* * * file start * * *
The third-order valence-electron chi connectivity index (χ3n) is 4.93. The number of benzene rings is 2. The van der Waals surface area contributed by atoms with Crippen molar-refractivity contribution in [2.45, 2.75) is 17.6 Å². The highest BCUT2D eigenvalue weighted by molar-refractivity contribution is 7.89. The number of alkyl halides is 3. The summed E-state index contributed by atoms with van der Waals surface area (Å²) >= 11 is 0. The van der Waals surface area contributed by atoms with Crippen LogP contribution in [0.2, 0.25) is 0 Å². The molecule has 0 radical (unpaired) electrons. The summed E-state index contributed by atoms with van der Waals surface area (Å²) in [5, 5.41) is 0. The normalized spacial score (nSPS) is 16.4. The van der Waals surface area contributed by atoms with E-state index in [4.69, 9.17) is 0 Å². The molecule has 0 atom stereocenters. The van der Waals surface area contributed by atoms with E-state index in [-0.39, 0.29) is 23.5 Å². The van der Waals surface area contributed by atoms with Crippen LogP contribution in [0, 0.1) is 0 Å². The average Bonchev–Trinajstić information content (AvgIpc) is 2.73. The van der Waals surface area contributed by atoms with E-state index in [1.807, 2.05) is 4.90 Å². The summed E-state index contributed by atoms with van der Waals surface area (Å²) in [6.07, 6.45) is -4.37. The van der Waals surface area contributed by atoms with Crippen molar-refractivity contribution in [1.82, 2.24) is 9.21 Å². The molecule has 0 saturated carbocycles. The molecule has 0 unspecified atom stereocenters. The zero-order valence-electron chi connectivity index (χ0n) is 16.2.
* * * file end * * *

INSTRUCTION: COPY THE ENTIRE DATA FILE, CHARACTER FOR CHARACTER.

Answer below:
The third-order valence-electron chi connectivity index (χ3n) is 4.93. The number of benzene rings is 2. The van der Waals surface area contributed by atoms with Crippen molar-refractivity contribution in [2.45, 2.75) is 17.6 Å². The highest BCUT2D eigenvalue weighted by molar-refractivity contribution is 7.89. The number of alkyl halides is 3. The summed E-state index contributed by atoms with van der Waals surface area (Å²) >= 11 is 0. The van der Waals surface area contributed by atoms with Crippen LogP contribution in [0.2, 0.25) is 0 Å². The molecule has 0 radical (unpaired) electrons. The summed E-state index contributed by atoms with van der Waals surface area (Å²) in [5, 5.41) is 0. The normalized spacial score (nSPS) is 16.4. The van der Waals surface area contributed by atoms with E-state index in [4.69, 9.17) is 0 Å². The molecule has 0 atom stereocenters. The van der Waals surface area contributed by atoms with E-state index in [-0.39, 0.29) is 23.5 Å². The van der Waals surface area contributed by atoms with Crippen LogP contribution in [0, 0.1) is 0 Å². The average Bonchev–Trinajstić information content (AvgIpc) is 2.73. The van der Waals surface area contributed by atoms with E-state index in [1.807, 2.05) is 4.90 Å². The summed E-state index contributed by atoms with van der Waals surface area (Å²) in [6.07, 6.45) is -4.37. The van der Waals surface area contributed by atoms with Crippen molar-refractivity contribution in [1.82, 2.24) is 9.21 Å². The molecule has 0 saturated carbocycles. The molecule has 0 unspecified atom stereocenters. The zero-order valence-electron chi connectivity index (χ0n) is 16.2.